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A closer look at the airport business travelers rank
Latin America’s worst.

 

BY PHIL GUNSON

 

CARACAS -- Perched in a narrow valley, 800 meters (0.5 miles) up in Venezuela’s coastal range, and separated from the Caribbean sea by mountains that rise to over 2,600 meters, Caracas is poorly endowed with suitable sites for an accessible airport. For more than half a century, it has relied on Maiquetia (officially, Simon Bolivar International Airport), built on a narrow coastal strip and linked to the capital by a steep, four-lane highway that has seen better days.

 

Just how vulnerable that link is to disasters, both natural and man-made, was made abundantly clear in 2006, when one of the main viaducts on the route collapsed, forcing an average 50,000 vehicles a day onto a narrow, hastily-built by-pass and frequently turning what should be a 45-minute journey into a four- or five-hour nightmare.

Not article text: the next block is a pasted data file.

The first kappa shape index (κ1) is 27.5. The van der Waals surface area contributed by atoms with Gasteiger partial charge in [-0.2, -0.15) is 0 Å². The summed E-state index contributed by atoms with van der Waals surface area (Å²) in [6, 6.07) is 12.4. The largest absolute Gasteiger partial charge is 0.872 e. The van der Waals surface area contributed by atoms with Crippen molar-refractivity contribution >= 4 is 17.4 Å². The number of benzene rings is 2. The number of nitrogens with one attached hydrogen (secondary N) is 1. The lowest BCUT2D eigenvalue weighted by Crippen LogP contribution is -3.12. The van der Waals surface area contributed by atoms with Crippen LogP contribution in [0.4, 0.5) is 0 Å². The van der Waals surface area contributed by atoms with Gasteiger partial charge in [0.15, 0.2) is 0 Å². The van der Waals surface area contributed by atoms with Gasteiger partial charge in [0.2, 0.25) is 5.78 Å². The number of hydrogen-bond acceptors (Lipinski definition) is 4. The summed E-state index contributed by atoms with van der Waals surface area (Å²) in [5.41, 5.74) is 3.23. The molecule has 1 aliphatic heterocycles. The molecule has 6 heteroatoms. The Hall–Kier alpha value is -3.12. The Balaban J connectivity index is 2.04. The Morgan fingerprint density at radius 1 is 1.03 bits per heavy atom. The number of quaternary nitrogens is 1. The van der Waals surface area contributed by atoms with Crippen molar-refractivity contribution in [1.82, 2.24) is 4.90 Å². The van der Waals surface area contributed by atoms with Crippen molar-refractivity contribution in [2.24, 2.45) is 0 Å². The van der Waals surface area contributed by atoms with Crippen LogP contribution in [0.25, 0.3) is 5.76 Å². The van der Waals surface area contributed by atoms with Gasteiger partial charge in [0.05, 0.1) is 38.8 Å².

A new viaduct was opened in June 2007, but the problem is far from solved. The four kilometres of highway closest to Caracas are threatened by an active geological fault, as well as subsidence caused by inadequate drainage of slum housing on the hills above. The only permanent solution is a new highway, taking a different route, but work on that has yet to begin.

 

In ranking Maiquetia the region’s worst airport, readers of Latin Trade gave it the poorest marks for Location/Access as well as Customs/Baggage, Ease of Connection and Shops/Amenities.

 

Journey times, notes ...

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